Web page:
Yet Negad al-Borai, an Egyptian lawyer and a human rights activist who has closely followed the military for two decades, believes that Tantawi’s pledge to turn power over to civilians is largely cosmetic. The most likely outcome, he said, is that Tantawi and his generals will allow free elections to create an independent parliament. It is unlikely, he says, that they would allow the presidency to slip from their grasp after sixty years. The military would need to retain executive power, al-Borai believes, to guarantee its control over the economy, although it will likely tolerate considerable power in the hands of the Muslim Brotherhood. He imagines a sequence of events in which a prominent general would resign—according to the rules stipulated by the Egyptian constitution—and, with a good chance at winning, run for president as a civilian. Anan, sixty-three, a dynamic figure who has close ties to the US military, is one possible candidate. So is Omar Suleiman. The aging Tantawi, Mahmoud Zaher assured me, “has no political ambitions.”
After the revolution, the Supreme Council established a page on Facebook and has issued sixty-six proclamations to reassure the pro-democracy movement of its good intentions—although most of the movement then voted no when the military proposed what clearly seemed premature elections, which would mainly favor the formidably organized Muslim Brotherhood while other, more recent parties would be at a disadvantage. Proclamation 59 pledged that the military “will not take over power” in Egypt. Proclamation 65 announced a plan to budget $20 million for a “center for health and social care” for “the families of martyrs of the 25th of January,” as well as those injured during the protests. The most recent proclamation, which followed the late June clashes in Tahrir Square between protesters and security police, condemned the violence but carefully avoided blaming pro- democracy activists. The culprits, the council declared, were “dark forces…who have no excuse but the destruction of the national security and the stability of Egypt.” Yet the council’s Facebook pronouncements have failed to calm the suspicions that Tantawi and his council are up to no good.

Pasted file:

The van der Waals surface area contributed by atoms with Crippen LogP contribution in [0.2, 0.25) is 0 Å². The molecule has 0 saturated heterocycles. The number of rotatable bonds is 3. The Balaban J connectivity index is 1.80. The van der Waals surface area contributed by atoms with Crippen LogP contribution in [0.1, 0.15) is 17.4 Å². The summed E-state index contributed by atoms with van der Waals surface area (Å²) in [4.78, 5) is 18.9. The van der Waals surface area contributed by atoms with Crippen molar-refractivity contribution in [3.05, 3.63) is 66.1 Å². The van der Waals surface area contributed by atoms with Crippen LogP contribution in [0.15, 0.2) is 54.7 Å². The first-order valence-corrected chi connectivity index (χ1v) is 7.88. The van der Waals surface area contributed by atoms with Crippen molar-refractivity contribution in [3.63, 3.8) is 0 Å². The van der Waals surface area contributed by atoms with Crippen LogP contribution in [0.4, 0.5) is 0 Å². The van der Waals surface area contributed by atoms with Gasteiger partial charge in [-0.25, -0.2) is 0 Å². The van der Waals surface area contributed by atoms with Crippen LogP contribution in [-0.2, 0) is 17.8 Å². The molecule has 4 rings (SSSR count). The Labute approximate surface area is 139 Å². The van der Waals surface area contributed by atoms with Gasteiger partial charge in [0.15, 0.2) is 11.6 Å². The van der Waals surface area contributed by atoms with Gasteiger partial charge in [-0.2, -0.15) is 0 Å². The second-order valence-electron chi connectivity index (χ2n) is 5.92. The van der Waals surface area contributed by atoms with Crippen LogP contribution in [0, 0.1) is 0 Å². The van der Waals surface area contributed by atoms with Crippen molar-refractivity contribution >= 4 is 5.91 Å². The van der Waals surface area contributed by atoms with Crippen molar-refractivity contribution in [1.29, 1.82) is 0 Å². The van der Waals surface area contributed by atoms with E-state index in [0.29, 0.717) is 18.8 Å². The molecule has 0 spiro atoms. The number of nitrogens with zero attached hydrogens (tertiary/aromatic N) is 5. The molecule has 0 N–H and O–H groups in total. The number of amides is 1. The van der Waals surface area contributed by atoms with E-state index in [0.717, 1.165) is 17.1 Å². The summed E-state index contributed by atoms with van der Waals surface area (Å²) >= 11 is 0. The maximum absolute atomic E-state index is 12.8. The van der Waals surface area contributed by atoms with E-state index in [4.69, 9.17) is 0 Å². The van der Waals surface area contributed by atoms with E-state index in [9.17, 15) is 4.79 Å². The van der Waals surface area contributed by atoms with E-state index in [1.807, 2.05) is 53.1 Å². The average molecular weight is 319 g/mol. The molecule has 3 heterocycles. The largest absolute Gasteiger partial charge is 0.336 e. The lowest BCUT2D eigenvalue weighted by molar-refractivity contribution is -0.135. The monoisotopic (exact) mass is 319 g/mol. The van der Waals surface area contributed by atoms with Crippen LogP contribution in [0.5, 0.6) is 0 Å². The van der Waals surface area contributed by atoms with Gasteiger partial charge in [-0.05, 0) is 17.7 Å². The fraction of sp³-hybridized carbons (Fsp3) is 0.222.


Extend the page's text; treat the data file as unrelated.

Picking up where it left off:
On Friday, July 8, I attended the so-called Day of Retribution in Tahrir Square, a protest intended to pressure the Supreme Council of the Armed Forces to arrest corrupt NDP ex-officials and police snipers, end military tribunals, and speed up the trial of Hosni Mubarak. When I arrived at around four o’clock, a fleet of orange ambulances were lined up at the edge of the square, and vendors were doing a brisk business selling bottled water and a succulent green fruit called teen shoki to demonstrators wilting in the hundred-degree heat.
The previous day the Judicial Investigation Commission, an independent office set up by the military prosecutor, had announced that another two dozen onetime civilian officials and allies of Mubarak would face murder and attemped murder charges. The announcement was widely seen as an effort to neutralize protest. But the crowds, if nowhere near the size of those that gathered at the height of the revolution, still extended to the edges of Tahrir Square. (Observers would later put the turnout at about 80,000.)
Two stages had been set up in the center of the square, and a pair of activists were shouting slogans over each other through loudspeakers. “Half a revolution is not enough,” one proclaimed. “The revolution is still in the square,” said another. I climbed onto one of the stages and, amid the racket of competing orators, met Khalid Talima, twenty-seven, a leader of a group called the Youth Coalition. He had met with Tantawi and two other members of the Supreme Council in late February, he told me, and found the exchange “comfortable.” But a March attack on Tahrir Square protesters by the army had changed his opinion, and he had boycotted further attempts by the Supreme Council to get in touch with the democracy movement. “Once it seemed like we could deal with each other,” he said. But now “we recognize that their interests are different from ours.” I asked him what he would say to Tantawi if he could meet him again. “I would tell him,” he told me, “that it is time for him to go.” At the moment, there is no sign that he will.
—July 20, 2011
Corrections September 29, 2011